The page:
In this blog, I argued that while organizations and their members increasingly tap into the knowledge and expertise of external workers hired through online labour platforms, we know surprisingly little about how this takes place in actual practice. This is problematic as organizations form one side of the markets that platforms create. Hence, to make informed statements about how platforms are transforming the future of work in the modern economy requires updated frameworks of work and organizing with platforms.

Organizing with on-demand freelancers in the platform economy: Part One

I wrote this blog for a joint series on labour and work in the modern economy by  openDemocracy and SPERI.

To understand the future of work we need to explore the diversity of platforms and how they are used in the modern economy.

Widjaya Ivan/Flickr. (CC BY-NC-SA 2.0)

In the platform economy, digital technologies enable a wide range of interactions. You’re probably familiar with sharing economy platforms such as Uber and Airbnb. But probably lesser known are the transformative effects that online labour platforms have on contemporary organizations and how work gets done.

As an organization studies scholar, my work furthers understanding of the adoption of online labour platforms by organizations and the new organizational forms, processes and practices that are developed to get work done with external people. In the first part of this two-part blog, I will discuss what kinds of platforms are out there and how organizations are adopting them. In part two, I outline an organizational perspective on online freelancing platforms, to better assess how the future of work is taking shape.

In past decades, we’ve witnessed how organizations opened up their boundaries and how outsourcing and offshoring has changed the very nature of work. We are now observing another wave of transformations with organizations adopting platforms such as FreelancerUpworkPeopleperhour, and Amazon Mechanical Turk to outsource their projects online. As measured in the Online Labour Index, platforms connect client organizations with millions of workers around the world. They do this at a speed and scale that was unimaginable just a short while ago. Online labour platforms differ from platforms mediating physical services, such as Uber and Taskrabbit, in that the work is conducted online, requiring no physical interaction between worker and client.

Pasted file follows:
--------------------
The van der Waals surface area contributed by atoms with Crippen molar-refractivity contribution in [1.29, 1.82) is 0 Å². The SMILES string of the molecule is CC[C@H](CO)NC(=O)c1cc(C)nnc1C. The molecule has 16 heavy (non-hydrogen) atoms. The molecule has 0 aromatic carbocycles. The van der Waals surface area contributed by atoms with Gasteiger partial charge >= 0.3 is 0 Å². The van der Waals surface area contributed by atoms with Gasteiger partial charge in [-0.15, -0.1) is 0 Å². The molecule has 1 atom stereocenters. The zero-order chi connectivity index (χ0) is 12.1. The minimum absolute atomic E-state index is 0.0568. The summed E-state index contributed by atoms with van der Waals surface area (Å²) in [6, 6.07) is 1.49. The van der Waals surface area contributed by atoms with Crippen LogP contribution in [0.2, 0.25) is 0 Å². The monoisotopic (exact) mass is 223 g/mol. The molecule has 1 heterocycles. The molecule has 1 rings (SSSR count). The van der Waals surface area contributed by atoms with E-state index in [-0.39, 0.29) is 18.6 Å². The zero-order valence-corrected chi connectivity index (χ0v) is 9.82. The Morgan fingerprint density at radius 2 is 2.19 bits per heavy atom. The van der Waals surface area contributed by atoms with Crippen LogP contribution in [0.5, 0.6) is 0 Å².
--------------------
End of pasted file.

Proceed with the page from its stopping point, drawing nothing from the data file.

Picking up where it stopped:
In a recent report, Accenture identified online labour platforms as a key trend shaping the future of work in the next five years, which will significantly transform existing organizational forms and management models by 2022. However, while organizations and their members increasingly hire and work with online freelancers and ‘gig’ workers to get work done, we know surprisingly little about the diversity of platforms that are out there and what types of work can be outsourced through them. Such an understanding is important for obtaining a more realistic understanding of how platforms are shaping the future of work in the online gig economy.